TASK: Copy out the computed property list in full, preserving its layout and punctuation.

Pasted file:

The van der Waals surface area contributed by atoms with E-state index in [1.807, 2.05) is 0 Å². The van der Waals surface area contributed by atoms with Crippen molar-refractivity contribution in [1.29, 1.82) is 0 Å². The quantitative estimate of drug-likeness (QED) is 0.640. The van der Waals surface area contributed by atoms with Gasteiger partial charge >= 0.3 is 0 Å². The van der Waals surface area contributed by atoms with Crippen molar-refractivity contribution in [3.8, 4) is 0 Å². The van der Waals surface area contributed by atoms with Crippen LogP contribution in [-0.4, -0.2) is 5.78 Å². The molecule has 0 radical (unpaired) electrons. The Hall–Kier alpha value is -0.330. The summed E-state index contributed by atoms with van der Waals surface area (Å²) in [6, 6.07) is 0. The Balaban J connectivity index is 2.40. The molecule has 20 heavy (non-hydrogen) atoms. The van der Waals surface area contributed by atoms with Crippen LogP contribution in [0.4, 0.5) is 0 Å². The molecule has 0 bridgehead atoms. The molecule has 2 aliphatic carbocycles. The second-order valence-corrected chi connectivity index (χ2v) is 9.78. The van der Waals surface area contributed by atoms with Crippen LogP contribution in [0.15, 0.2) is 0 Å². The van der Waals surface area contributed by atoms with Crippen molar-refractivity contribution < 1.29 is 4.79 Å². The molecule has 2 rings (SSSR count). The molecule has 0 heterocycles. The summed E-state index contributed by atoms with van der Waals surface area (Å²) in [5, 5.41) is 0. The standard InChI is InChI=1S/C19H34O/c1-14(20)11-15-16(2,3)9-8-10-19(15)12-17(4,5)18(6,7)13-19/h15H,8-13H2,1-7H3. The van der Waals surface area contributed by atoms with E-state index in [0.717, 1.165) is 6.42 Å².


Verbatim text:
The van der Waals surface area contributed by atoms with E-state index in [1.807, 2.05) is 0 Å². The van der Waals surface area contributed by atoms with Crippen molar-refractivity contribution in [1.29, 1.82) is 0 Å². The quantitative estimate of drug-likeness (QED) is 0.640. The van der Waals surface area contributed by atoms with Gasteiger partial charge >= 0.3 is 0 Å². The van der Waals surface area contributed by atoms with Crippen molar-refractivity contribution in [3.8, 4) is 0 Å². The van der Waals surface area contributed by atoms with Crippen LogP contribution in [-0.4, -0.2) is 5.78 Å². The molecule has 0 radical (unpaired) electrons. The Hall–Kier alpha value is -0.330. The summed E-state index contributed by atoms with van der Waals surface area (Å²) in [6, 6.07) is 0. The Balaban J connectivity index is 2.40. The molecule has 20 heavy (non-hydrogen) atoms. The van der Waals surface area contributed by atoms with Crippen LogP contribution in [0.4, 0.5) is 0 Å². The molecule has 0 bridgehead atoms. The molecule has 2 aliphatic carbocycles. The second-order valence-corrected chi connectivity index (χ2v) is 9.78. The van der Waals surface area contributed by atoms with Crippen LogP contribution in [0.15, 0.2) is 0 Å². The van der Waals surface area contributed by atoms with Crippen molar-refractivity contribution < 1.29 is 4.79 Å². The molecule has 2 rings (SSSR count). The molecule has 0 heterocycles. The summed E-state index contributed by atoms with van der Waals surface area (Å²) in [5, 5.41) is 0. The standard InChI is InChI=1S/C19H34O/c1-14(20)11-15-16(2,3)9-8-10-19(15)12-17(4,5)18(6,7)13-19/h15H,8-13H2,1-7H3. The van der Waals surface area contributed by atoms with E-state index in [0.717, 1.165) is 6.42 Å².